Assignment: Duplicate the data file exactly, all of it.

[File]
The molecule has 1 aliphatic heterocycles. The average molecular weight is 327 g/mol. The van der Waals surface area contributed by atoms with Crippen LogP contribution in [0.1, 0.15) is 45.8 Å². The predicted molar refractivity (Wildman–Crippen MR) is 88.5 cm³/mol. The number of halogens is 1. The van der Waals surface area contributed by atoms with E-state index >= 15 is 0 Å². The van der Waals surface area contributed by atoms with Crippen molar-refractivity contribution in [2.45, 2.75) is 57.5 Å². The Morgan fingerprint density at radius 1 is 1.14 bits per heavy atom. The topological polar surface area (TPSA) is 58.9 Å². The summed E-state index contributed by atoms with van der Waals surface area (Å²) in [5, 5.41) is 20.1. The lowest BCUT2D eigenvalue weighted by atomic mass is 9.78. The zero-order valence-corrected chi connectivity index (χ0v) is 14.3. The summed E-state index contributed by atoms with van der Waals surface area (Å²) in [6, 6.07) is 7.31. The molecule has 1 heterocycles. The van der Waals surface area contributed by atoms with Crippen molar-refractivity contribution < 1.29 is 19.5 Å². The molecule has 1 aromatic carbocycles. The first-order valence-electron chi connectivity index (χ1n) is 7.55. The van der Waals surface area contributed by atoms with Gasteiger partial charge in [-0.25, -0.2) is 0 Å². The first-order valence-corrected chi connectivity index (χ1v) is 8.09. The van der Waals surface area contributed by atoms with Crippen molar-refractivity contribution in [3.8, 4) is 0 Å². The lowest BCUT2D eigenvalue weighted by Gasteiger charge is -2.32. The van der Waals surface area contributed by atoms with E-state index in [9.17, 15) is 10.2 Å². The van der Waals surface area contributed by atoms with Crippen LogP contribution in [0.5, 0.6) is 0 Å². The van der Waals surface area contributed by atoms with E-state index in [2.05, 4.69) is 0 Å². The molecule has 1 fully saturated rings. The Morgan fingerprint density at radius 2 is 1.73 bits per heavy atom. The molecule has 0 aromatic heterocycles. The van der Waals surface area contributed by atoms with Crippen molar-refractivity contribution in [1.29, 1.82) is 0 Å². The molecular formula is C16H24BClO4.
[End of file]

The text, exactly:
The molecule has 1 aliphatic heterocycles. The average molecular weight is 327 g/mol. The van der Waals surface area contributed by atoms with Crippen LogP contribution in [0.1, 0.15) is 45.8 Å². The predicted molar refractivity (Wildman–Crippen MR) is 88.5 cm³/mol. The number of halogens is 1. The van der Waals surface area contributed by atoms with E-state index >= 15 is 0 Å². The van der Waals surface area contributed by atoms with Crippen molar-refractivity contribution in [2.45, 2.75) is 57.5 Å². The Morgan fingerprint density at radius 1 is 1.14 bits per heavy atom. The topological polar surface area (TPSA) is 58.9 Å². The summed E-state index contributed by atoms with van der Waals surface area (Å²) in [5, 5.41) is 20.1. The lowest BCUT2D eigenvalue weighted by atomic mass is 9.78. The zero-order valence-corrected chi connectivity index (χ0v) is 14.3. The summed E-state index contributed by atoms with van der Waals surface area (Å²) in [6, 6.07) is 7.31. The molecule has 1 heterocycles. The van der Waals surface area contributed by atoms with Crippen molar-refractivity contribution < 1.29 is 19.5 Å². The molecule has 1 aromatic carbocycles. The first-order valence-electron chi connectivity index (χ1n) is 7.55. The van der Waals surface area contributed by atoms with Gasteiger partial charge in [-0.25, -0.2) is 0 Å². The first-order valence-corrected chi connectivity index (χ1v) is 8.09. The van der Waals surface area contributed by atoms with Crippen molar-refractivity contribution in [3.8, 4) is 0 Å². The lowest BCUT2D eigenvalue weighted by Gasteiger charge is -2.32. The van der Waals surface area contributed by atoms with E-state index in [9.17, 15) is 10.2 Å². The van der Waals surface area contributed by atoms with Crippen LogP contribution in [0.5, 0.6) is 0 Å². The van der Waals surface area contributed by atoms with E-state index in [2.05, 4.69) is 0 Å². The molecule has 1 fully saturated rings. The Morgan fingerprint density at radius 2 is 1.73 bits per heavy atom. The molecule has 0 aromatic heterocycles. The van der Waals surface area contributed by atoms with Crippen molar-refractivity contribution in [1.29, 1.82) is 0 Å². The molecular formula is C16H24BClO4.